What college athletes could get with Kansas Sen. Jerry Moran’s new bill

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FILE – In this March 8, 2016 file photo, Sen. Jerry Moran, R-Kansas speaks on Capitol Hill in Washington. Moran’s comments expressing support for Senate consideration of President Barack Obama’s Supreme Court pick have angered conservatives and underscored the passion the issue stirs in both parties’ activists. (AP Photo/Susan Walsh, File)

WASHINGTON (KSNT) – Kansas’ U.S. Sen. Jerry Moran just introduced a bill Wednesday that could bring benefits for college athletes across the country.

The new federal bill would allow college athletes to sign endorsement deals, with some restrictions on the kinds, and also increase the requirements on medical coverage college athletics departments have to provide for the students. ESPN reported the bill also lets players transfer to other schools and enter professional drafts like the NBA’s without losing college eligibility.

“This bill strikes an appropriate balance as we work to empower amateur athletes while maintaining the integrity of college sports that we all know and love,” Moran told ESPN.

Moran’s federal bill is the latest development in the discussion surrounding student-athlete compensation. Lawmakers in Kansas fielded debate considering similar legislation in March 2020 for state universities. The Kansas bill would allow athletes to be compensated, for example, if an athlete is offered a brand deal with a company, then they would be able to be paid. However, if the bill passed through the full Kansas legislature, it would only go into effect if 15 other states enact similar legislation.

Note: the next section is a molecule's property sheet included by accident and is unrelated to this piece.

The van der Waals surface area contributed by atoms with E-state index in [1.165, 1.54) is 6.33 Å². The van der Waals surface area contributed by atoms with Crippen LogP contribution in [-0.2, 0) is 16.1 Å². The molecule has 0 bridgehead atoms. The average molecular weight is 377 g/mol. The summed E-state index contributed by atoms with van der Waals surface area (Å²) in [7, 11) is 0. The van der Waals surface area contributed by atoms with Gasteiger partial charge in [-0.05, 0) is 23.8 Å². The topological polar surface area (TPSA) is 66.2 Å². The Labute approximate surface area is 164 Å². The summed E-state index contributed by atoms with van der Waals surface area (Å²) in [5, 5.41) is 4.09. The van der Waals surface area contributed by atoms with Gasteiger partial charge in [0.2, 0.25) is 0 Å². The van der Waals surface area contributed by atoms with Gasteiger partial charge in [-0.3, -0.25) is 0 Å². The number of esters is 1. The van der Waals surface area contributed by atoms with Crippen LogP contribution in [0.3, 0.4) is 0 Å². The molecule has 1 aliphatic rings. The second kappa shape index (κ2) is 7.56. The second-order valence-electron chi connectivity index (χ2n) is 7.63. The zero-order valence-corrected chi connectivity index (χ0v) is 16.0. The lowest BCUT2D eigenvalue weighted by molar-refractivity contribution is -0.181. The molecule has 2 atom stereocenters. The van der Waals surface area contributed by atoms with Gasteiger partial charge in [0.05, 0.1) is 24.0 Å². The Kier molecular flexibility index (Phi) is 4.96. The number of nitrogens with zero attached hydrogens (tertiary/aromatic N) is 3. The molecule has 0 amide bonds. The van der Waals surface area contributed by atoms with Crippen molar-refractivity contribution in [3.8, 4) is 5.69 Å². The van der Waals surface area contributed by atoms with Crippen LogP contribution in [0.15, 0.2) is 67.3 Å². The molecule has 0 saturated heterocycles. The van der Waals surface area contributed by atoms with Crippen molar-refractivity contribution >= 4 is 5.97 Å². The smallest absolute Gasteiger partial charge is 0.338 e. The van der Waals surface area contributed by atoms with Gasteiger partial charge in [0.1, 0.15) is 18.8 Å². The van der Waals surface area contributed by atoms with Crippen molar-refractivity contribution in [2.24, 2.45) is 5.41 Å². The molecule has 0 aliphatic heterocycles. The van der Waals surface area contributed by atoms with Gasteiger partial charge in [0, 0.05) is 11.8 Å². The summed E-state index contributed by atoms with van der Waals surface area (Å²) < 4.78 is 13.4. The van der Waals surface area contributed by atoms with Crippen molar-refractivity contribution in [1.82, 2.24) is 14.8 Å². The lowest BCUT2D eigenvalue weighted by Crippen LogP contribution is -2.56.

Representatives from Kansas State University, the University of Kansas, and Emporia State University have spoken in favor of the Kansas bill for college athlete compensation. They haven’t made comments regarding Moran’s more recent federal bill, though ESU president Allison Garrett’s past comments seem to imply support.

“Without national-level rulemaking, it will be incredibly difficult to assure that there is a level playing field among student-athletes at different universities throughout the United States,” Garrett said.

However, some of Moran’s colleagues in the Senate have also disagreed with paying college athletes in past hearings from 2020.

“I do not see a good ending to allowing a few students to be paid by commercial interests while most of their teammates are not,” said Sen. Lamar Alexander (R-Tenn.), who ran track at Vanderbilt in the 1960s. “If young athletes want to be part of a team, enjoy the undergraduate experience, learn from coaches who are among the best teachers and be paid a full scholarship that helps them earn a degree worth $1 million during their lifetime their earnings should benefit student-athletes at that institution.”

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